Change can feel intimidating, and parents may have concerns that getting serious about the environment will diminish the fun. ‘It’s about finding that happy medium,’ according to Sam Pitman, co-founder of sustainability groups Eco Essex and Eco Education. ‘It’s about making realistic changes.’
Say no to single use
Single-use plastics such as food containers, cutlery and straws (just no!) are major causes of waste at events. Do a shout-out for any reusable ‘crockery’ that can be donated, or encourage people to bring their own. Sam says: ‘There’s got to be an incentive. So if the children want fizzy drinks at the disco, offer a discount if they bring their own reusable cup.’ Serve condiments in big containers instead of wasteful plastic sachets.
Encourage people to bring their own water bottles and set up a free refill station. Get your communications volunteers to spread a clear message: bring your own cup and bottle, and bring a reusable bag to carry anything you buy from the stalls.
Avoid too much printing by using digital communications such as social media and the school’s email newsletter. Use those digital flyers and posters to encourage people to walk or cycle to the event instead of driving. A dedicated website is an excellent way to keep all your event information in one place.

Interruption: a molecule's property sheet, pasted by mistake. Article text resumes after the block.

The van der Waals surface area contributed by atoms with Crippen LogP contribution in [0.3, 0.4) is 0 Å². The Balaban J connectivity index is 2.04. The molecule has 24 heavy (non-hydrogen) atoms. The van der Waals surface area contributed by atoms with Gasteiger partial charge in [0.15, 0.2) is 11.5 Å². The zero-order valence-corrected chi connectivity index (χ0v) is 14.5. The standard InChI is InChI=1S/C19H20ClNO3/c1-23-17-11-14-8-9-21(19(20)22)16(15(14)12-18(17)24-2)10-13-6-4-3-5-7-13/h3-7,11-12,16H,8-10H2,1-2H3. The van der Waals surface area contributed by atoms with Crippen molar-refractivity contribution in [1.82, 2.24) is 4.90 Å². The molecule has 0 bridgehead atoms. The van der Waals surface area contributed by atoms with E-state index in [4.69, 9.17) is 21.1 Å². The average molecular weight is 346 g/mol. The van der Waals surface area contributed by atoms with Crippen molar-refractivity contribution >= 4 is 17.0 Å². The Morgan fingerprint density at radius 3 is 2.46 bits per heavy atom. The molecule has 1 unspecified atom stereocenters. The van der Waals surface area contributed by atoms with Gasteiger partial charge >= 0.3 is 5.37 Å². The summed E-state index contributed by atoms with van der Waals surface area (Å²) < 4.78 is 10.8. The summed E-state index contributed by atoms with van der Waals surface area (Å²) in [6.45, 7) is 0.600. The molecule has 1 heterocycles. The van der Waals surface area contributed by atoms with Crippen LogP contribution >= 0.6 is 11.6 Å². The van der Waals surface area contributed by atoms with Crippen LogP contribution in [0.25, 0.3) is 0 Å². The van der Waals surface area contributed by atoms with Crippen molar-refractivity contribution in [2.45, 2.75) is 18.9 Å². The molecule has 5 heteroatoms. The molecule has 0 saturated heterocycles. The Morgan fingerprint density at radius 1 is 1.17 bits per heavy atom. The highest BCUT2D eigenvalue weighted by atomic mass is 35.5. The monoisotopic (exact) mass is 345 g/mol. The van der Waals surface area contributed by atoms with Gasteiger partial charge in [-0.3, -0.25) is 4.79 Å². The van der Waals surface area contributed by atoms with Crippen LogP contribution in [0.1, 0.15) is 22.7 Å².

Pay it forward
Look at everything on your stalls and ask where it came from and where it’s going next. Buy local, organic and Fairtrade produce and incorporate as much seasonal fare as possible. If you have leftovers, offer them to a shelter or food bank. Ask for good-quality donations for tombolas, and give books, quality second-hand items or free turns on games and rides as prizes. Avoid new plastic tat that will be in the bin by teatime.
Make sure waste areas are clearly signposted and colour-code bins to avoid recyclables being dumped in general waste. Make it a group effort and encourage everyone to participate.
Be creative about reusing items. For example, by avoiding non-recyclable shiny wrapping paper in Santa’s Grotto. ‘We’re not suggesting Santa stops coming,’ says Sam. ‘We’re just asking parents to donate the brown paper, cardboard and boxes from their online deliveries.’ This can be used instead of wrapping paper and is recyclable.
Plastics are a fact of life, but how we use – and reuse – them matters. ‘Plastic you’ve already got, such as decorations that come out each year – that’s sustainable, reusing what we already have,’ says Sam. She also suggests getting the children involved in repurposing materials, for example making bunting to use up old scraps of uniform that can no longer be worn but ‘that could be used at events for the next 20 years’.
Get everyone on the same page. The school may have an eco council you could work with. ‘Loads of children are working hard towards their eco goals, and if the PTA’s not connected to that, they could be at odds,’ says Sam. ‘Find out what the eco council’s goals are and ensure the PTA is supporting those.’